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Mark Twain on Common Sense

Timeless Advice and Words of Wisdom from America?s Most-Revered Humorist

Edited by Stephen Brennan

Revered as one of America’s greatest humorists and author of the “Great American Novel” (Adventures of Huckleberry Finn), the words of Samuel Langhorne Clemens—more commonly known as Mark Twain—resonate as strongly today as they did when he wrote them more than a century ago. A close friend of Nikola Tesla and heralded by William Faulkner as “the father of American literature,” Twain’s wit, wisdom, and influence continues through the present day.

Printer, typesetter, steamboat pilot, miner, reporter, journalist, author, inventor, humorist, investor, publisher, lecturer—Mark Twain was known as many things during his lifetime and has had at least as many titles thrust upon him since this death, but perhaps what he is best known for is being a source of good old-fashioned common sense. Whatever the topic—whether science and technology, life and love, history and culture, travel and exploration, civil rights and human rights, labor and politics, or ethics and religion—Twain had much to say and many ways to say it. Here, culled from his greatest novels, speeches, letters, conversations, and lectures is the best wisdom and advice—humorous, sardonic, and insightful as always.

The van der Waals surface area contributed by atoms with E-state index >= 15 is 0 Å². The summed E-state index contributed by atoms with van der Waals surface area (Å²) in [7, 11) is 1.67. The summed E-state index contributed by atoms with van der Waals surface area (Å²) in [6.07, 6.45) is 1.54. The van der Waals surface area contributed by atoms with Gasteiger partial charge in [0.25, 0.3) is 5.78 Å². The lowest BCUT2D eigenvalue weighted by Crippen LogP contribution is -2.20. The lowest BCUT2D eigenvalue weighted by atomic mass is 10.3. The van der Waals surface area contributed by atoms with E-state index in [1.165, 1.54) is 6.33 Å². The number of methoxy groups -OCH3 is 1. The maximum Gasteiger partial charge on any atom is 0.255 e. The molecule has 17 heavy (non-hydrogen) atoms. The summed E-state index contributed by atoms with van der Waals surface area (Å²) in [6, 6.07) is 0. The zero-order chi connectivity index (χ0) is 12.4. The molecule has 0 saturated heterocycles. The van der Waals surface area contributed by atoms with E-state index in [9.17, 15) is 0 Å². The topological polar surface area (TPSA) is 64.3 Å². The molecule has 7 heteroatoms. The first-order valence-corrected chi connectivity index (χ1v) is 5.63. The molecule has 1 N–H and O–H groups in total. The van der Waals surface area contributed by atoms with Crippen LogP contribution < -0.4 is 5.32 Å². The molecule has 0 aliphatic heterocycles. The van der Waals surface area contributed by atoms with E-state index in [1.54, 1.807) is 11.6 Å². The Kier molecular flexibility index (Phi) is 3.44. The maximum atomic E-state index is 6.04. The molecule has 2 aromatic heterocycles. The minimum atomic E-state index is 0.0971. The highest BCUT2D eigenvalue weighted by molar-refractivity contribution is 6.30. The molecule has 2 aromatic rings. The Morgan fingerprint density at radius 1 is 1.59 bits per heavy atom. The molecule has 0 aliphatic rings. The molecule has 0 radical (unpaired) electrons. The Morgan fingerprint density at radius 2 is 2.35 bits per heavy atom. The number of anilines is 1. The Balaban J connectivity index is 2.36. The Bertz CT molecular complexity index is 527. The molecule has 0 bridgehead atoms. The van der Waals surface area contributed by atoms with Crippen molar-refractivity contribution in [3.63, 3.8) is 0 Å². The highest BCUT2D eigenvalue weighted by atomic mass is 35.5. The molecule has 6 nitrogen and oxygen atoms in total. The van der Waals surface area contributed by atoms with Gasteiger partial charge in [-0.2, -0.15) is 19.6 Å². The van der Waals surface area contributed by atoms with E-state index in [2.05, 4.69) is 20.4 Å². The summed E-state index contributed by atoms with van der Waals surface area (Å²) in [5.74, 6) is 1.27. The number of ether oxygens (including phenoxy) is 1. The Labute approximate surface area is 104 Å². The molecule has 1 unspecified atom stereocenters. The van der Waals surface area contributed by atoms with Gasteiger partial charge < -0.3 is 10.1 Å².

Mark Twain was born Samuel Langhorne Clemens in Missouri in 1835. He is the author of several American classics, including The Adventures of Huckleberry Finn, The Adventures of Tom Sawyer, and A Connecticut Yankee in King Arthur’s Court. Often referred to as “The Father of American Literature,” Twain is hailed as one of the greatest writers of all time. Additionally, he was an avid inventor and entrepreneur and worked as a riverboat pilot for a few years of his life. In 1910, he passed away in Redding, Connecticut.

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